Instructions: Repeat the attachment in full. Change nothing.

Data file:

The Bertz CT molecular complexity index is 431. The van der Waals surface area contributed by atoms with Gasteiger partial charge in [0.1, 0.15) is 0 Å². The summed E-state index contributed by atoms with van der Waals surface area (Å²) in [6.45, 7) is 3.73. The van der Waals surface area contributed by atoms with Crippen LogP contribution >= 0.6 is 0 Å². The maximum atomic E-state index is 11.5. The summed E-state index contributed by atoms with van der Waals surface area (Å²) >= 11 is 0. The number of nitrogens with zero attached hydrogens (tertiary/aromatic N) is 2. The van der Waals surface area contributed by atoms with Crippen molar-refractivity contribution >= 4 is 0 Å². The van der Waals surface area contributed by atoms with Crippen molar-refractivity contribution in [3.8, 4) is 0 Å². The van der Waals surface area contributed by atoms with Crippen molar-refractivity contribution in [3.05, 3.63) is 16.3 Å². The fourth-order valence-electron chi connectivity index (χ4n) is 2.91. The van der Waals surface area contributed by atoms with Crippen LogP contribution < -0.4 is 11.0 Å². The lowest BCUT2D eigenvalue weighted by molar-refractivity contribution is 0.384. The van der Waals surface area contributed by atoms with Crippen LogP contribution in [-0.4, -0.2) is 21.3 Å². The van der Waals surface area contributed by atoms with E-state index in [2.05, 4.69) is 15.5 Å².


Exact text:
The Bertz CT molecular complexity index is 431. The van der Waals surface area contributed by atoms with Gasteiger partial charge in [0.1, 0.15) is 0 Å². The summed E-state index contributed by atoms with van der Waals surface area (Å²) in [6.45, 7) is 3.73. The van der Waals surface area contributed by atoms with Crippen LogP contribution >= 0.6 is 0 Å². The maximum atomic E-state index is 11.5. The summed E-state index contributed by atoms with van der Waals surface area (Å²) >= 11 is 0. The number of nitrogens with zero attached hydrogens (tertiary/aromatic N) is 2. The van der Waals surface area contributed by atoms with Crippen molar-refractivity contribution >= 4 is 0 Å². The van der Waals surface area contributed by atoms with Crippen molar-refractivity contribution in [3.8, 4) is 0 Å². The van der Waals surface area contributed by atoms with Crippen molar-refractivity contribution in [3.05, 3.63) is 16.3 Å². The fourth-order valence-electron chi connectivity index (χ4n) is 2.91. The van der Waals surface area contributed by atoms with Crippen LogP contribution < -0.4 is 11.0 Å². The lowest BCUT2D eigenvalue weighted by molar-refractivity contribution is 0.384. The van der Waals surface area contributed by atoms with Crippen LogP contribution in [-0.4, -0.2) is 21.3 Å². The van der Waals surface area contributed by atoms with E-state index in [2.05, 4.69) is 15.5 Å².